Colliding Photons Create New Vortices as Israeli Scientists Make Quantum Discovery

Colliding Photons Create New Vortices as Israeli Scientists Make Quantum Discovery

The discovery sheds light on potential advancements in quantum computing.

By Pesach Benson, TPS

In a turn of events that could have implications for the development of quantum computing, Israeli scientists stumbled upon a new type of vortices formed when photons collide.

Vortices are a well-known physical phenomenon appearing in various contexts, such as the swirling motion of water draining from a bathtub, hurricanes, tornadoes, even galaxies.

They typically form when an area of very fast movement encounters a region of slow movement, creating a circular flow around a stationary focus.

This helps bridge the tension between differing flow velocities in adjacent areas.

A team of scientists from the Weizmann Institute in Rehovot seeking to devise a method for quantum information processing using photons chanced upon the novel vortices during their experiments.

Quantum computing is an advanced field of computing based on the principles of quantum mechanics, which is the branch of physics that deals with phenomena at very small scales, such as atoms and subatomic particles.

Classical computers use “bits” to process information in the binary form of 0s and 1s, but quantum computers use quantum bits or “qubits,” which, due to their extremely small size, behave similar to waves and can exist as 0s and 1s simultaneously.

Because qubits can be in many states at once, a quantum computer can look at many possible solutions to a problem all at the same time. This gives quantum computers the ability to solve problems faster than conventional computers.

Photon interaction, a rarity in itself, occurs through the mediation of matter.

In their experiment, the researchers created a unique environment by using a glass container, approximately 10 cm long, which was empty except for a dense cloud of rubidium atoms compressed into a millimeter-long gas cloud at the center.

By firing photons into this compressed gas cloud and measuring their state post-interaction, the team sought signs of mutual influence between the photons.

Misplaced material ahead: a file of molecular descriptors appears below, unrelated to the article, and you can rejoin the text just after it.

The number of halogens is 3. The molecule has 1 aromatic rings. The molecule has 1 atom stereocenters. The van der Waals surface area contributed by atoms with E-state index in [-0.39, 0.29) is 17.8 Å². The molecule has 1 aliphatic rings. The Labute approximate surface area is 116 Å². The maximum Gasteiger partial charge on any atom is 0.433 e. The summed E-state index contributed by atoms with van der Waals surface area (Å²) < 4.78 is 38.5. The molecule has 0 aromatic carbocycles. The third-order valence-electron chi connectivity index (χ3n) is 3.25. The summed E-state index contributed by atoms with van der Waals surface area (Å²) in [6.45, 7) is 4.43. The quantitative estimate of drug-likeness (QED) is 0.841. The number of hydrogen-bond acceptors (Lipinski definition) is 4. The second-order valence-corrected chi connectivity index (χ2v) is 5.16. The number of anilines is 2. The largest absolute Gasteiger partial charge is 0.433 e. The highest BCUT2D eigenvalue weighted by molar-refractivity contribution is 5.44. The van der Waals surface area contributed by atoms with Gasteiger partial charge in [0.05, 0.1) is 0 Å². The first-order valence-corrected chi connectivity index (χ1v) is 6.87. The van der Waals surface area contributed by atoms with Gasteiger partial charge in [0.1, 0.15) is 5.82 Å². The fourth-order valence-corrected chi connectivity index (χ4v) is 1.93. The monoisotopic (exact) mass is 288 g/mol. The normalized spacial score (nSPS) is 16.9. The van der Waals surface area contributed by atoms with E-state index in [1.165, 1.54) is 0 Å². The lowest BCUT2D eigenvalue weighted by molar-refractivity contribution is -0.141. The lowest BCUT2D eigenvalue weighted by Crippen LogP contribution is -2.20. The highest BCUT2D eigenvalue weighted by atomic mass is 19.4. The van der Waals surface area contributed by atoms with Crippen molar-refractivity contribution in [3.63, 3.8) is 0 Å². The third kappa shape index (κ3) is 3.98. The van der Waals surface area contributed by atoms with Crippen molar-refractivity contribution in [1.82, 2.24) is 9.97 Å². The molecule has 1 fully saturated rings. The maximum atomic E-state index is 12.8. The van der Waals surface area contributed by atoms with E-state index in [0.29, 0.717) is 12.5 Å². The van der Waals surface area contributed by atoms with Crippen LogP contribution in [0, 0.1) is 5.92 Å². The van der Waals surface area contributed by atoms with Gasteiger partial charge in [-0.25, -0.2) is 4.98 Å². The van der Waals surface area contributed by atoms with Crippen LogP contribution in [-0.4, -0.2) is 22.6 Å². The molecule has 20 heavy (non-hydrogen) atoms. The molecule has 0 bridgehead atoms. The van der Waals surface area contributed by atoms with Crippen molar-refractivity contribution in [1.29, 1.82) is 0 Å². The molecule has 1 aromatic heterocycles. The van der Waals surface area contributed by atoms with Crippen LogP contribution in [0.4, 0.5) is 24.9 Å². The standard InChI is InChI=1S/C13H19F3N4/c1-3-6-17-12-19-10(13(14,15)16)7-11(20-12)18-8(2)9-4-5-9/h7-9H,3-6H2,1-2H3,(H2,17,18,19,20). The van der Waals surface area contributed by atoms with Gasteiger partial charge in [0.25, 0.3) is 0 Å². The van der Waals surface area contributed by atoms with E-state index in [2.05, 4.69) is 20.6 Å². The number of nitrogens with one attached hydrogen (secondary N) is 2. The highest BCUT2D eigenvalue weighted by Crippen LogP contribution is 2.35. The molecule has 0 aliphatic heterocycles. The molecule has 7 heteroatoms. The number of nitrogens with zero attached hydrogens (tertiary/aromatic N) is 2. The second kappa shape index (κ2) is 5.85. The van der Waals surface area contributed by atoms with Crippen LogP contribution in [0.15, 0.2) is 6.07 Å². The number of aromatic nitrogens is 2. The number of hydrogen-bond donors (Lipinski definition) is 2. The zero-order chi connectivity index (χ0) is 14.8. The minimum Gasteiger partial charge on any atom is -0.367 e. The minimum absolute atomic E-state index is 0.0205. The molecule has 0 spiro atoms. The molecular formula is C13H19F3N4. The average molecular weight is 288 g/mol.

Professor Ofer Furstenberg explained, “The photons entering the dense gas cloud excite a series of atoms into exotic states called Rydberg states.

In these states, an electron in the atom orbits in a circle with a diameter a thousand times greater than the atom itself. This electron produces an electric field that affects surrounding atoms, creating a kind of imaginary ‘glass ball.’

This ‘glass ball’ effect means a second photon in the vicinity cannot ignore the changes induced by the first photon, altering its speed as if passing through glass.”

When photons pass close to each other, their speeds change due to this mutual influence. Ideally, the positions of the photons’ peaks and troughs would completely reverse, a phenomenon known as a 180-degree phase shift.

However, the researchers observed that when the photons were at a certain distance from each other, a pair of vortices developed, each completing a full 360-degree phase change with almost no photons at their centers, similar to the dark focus observed in other vortices.

These photon eddies resemble the effect created when a plate is pushed through water, where fast-moving water meets slower surrounding water, forming visible eddies.

In their final research stages, the scientists added a third photon to the experiment, revealing the vortices’ three-dimensional nature.

The third photon demonstrated that the two vortices formed with two photons are actually part of a vortex ring, akin to the phenomenon seen in smoke rings, which consist of many vortices moving together through the air.

Despite the unexpected prominence of these vortices, the research team continues to pursue their original goal of quantum information processing.

Future experiments will involve sending photons directly towards each other to measure the phase change of each photon individually. The intensity of this phase change could enable its use as a qubit.

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